Not any more. Once a wood-frame house has been flooded for any length of time, it’s just a matter of *when* you tear it down, not “whether.”
If they go by the rules set up before Katrina, the lower 9 will not be considered below the 100 year plain because (short of man made failure) it still has a less than 1% chance of flooding any given year.
Not true. Please look up the flood plain maps (available at FEMA and other places) before you claim this again. You don’t have to had had a flood to consider something a “flood plain.” The fact that much of New Orleans had to be pumped dry after even a moderate storm shows how far off you are on this.
I also think that anyone who lives next to any beach in the Gulf or on the Atlantic should take their own chances, and not expect me to pay for their mistake, just like I don’t expect anyone to pay for the risk I take in living in an active hurricane zone (but a bit farther inland).
Flood plain/tsunami risks are things you can look up, it’s not like anyone kept this stuff a secret.
By the way: between the storms last year and the storms this year, I’m down about $12,000 in lost income, which isn’t going to be made up by *anyone*.
Speaking about geology and oil, how come nobody seems interested in the Bay of Bengal or the Andaman Sea? Or, how about off Rio de la Plata?
Look at what the Russians can’t get at in the Kara Sea, which has taken huge outflows over time. Although they have a nice overlooking field on the Yamal Pen.
I say look forward to the alluvium! Where is Halliburton on this matter?! Or, SEDCO! Where is our platforms for meeting future energy needs?!
Heavy, Heavy sigh
>I don’t know where you got the odd idea that any of the lower parts of the 9th Ward were outside of the flood plain.
Could it freaking be that I have a 4 foot by 5 foot map showing the flood pain of the freaking city on my dining room table? Do you?
>You want to see the 100 year flood plain in New Orleans? Drive around. Anywhere you see buildings or cars that got flooded, you’re in it.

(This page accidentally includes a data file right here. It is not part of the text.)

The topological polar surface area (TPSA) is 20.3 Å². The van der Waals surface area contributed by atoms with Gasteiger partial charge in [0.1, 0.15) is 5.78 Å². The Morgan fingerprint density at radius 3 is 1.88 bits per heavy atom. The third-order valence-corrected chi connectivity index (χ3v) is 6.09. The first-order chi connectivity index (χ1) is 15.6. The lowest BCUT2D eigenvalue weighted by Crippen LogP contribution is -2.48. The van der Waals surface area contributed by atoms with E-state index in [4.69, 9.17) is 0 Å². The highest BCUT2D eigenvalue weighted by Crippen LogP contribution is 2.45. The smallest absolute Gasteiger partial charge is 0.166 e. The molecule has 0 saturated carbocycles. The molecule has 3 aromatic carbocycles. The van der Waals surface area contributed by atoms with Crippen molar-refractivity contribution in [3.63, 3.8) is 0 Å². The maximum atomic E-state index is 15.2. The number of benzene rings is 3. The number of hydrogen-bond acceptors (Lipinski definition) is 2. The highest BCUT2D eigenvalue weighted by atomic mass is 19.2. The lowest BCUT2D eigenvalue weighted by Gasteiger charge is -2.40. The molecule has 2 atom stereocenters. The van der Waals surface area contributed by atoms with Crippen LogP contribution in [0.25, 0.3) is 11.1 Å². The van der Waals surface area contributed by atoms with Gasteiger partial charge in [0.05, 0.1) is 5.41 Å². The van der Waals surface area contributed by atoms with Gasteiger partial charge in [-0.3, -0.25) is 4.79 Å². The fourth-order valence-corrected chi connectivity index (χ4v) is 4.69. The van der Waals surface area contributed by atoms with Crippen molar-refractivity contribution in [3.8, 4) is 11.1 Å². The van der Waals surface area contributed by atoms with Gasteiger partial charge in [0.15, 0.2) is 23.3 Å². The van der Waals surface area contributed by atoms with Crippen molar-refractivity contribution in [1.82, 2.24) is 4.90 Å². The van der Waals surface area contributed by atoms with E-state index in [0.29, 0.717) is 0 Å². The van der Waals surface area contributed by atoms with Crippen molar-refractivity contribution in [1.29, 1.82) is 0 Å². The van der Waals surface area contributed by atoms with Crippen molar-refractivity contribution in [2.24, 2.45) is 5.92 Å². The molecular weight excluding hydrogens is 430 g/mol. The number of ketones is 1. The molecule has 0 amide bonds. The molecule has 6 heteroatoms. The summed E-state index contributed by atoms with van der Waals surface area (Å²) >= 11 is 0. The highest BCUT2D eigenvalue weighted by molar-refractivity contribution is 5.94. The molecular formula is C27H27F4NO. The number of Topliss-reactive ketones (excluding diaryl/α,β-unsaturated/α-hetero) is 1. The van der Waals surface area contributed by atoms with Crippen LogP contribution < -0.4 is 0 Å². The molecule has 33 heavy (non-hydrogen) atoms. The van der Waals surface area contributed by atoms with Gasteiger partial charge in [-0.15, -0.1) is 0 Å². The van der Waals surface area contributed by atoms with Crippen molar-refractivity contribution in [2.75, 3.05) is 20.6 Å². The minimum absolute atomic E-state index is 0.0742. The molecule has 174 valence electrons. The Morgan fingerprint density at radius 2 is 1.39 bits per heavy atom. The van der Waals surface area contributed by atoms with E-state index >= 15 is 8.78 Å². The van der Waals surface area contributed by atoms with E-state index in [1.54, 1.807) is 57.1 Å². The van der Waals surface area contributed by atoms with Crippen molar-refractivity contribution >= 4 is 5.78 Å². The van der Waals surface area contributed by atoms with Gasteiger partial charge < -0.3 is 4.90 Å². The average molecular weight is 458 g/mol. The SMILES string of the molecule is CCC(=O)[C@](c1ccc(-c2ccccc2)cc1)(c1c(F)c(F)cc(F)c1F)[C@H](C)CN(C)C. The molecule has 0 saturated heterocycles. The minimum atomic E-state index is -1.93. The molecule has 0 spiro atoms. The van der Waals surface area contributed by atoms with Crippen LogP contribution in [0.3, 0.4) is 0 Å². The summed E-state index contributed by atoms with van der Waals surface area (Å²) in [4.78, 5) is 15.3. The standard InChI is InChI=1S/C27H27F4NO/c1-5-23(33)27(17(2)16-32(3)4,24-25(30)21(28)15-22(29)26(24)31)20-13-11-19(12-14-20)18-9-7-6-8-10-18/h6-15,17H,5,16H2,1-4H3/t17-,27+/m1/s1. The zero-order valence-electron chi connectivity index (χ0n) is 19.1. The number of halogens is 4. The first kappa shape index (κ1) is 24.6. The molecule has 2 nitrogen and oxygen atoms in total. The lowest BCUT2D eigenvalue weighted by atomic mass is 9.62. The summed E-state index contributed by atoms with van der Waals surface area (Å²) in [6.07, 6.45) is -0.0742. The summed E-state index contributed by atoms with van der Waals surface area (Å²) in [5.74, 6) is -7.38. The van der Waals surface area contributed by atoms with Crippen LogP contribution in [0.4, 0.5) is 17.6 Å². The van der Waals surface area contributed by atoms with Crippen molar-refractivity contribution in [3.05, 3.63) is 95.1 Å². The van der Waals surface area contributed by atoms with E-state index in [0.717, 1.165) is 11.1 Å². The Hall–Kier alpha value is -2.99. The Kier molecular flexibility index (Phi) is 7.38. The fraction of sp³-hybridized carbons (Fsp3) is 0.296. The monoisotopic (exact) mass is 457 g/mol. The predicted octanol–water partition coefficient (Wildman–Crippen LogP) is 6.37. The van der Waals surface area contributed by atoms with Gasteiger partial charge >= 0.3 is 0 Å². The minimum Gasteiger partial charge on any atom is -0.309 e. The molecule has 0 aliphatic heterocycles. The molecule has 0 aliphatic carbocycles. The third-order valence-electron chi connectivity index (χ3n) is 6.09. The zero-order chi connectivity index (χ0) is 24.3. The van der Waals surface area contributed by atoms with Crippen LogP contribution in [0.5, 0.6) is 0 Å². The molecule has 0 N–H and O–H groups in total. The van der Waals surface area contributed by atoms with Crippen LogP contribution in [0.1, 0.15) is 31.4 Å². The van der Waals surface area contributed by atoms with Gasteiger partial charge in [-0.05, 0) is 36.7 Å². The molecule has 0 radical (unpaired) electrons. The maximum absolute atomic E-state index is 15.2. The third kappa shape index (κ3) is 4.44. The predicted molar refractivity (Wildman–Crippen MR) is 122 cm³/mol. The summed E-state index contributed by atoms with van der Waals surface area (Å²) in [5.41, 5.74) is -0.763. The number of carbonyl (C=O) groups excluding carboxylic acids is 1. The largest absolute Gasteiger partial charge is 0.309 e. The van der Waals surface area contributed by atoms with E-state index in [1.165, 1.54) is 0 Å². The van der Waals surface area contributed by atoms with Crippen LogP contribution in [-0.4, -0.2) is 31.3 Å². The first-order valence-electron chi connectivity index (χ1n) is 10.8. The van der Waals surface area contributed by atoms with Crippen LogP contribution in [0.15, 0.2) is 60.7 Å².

Sigh- Did you ever hear of this thing called google? From the first hit!
For land use planning purposes, the regulatory floodplain is usually viewed as all lands within reach of a 100 year flood.
A “100-year flood” is defined as a flood event that has a one percent chance of occurring in any given year.
Gee that EXACTLY what I said above.
I spent a good 20 minutes typing that comment to explain it to you. It was a waste of my freaking time.
This is a serious issue that involves millions of peoples lives and billions of dollars. PLEASE if you care to be taken seriously learn the terms and use them properly.
You’ve made some good points… but then you piss it all away by babbling. If I wanted that I’d invite Susie back.
The paradoxical situation I outlined above exists. Sorry if its existance offends you.
Please, if you wnat to discuss it, don’t exceed the bounds of knowledge or common sense.
This thread is probably dead and you won’t see this, but I have been wondering ever since I read your post – what is the ‘lowest spot in the city that stayed dry’?
I live in New Orleans in the ‘sliver along the river’ and am curious about this.
Am I the only one that wonders why New Orleans sat there for over 100 years and did nothing about their bowl situation? In 1900 Galveston lost 12000 at 8ft above mean sea level (msl). They scrimped and got a sea wall built and elevated the city to 23 ft msl. New Orleans knew about this yet did not have the sense to apply it to themselves. If Galveston lost 12000 at 8 ft above msl, what did New Orleans think was to happen to them at 10 ft below?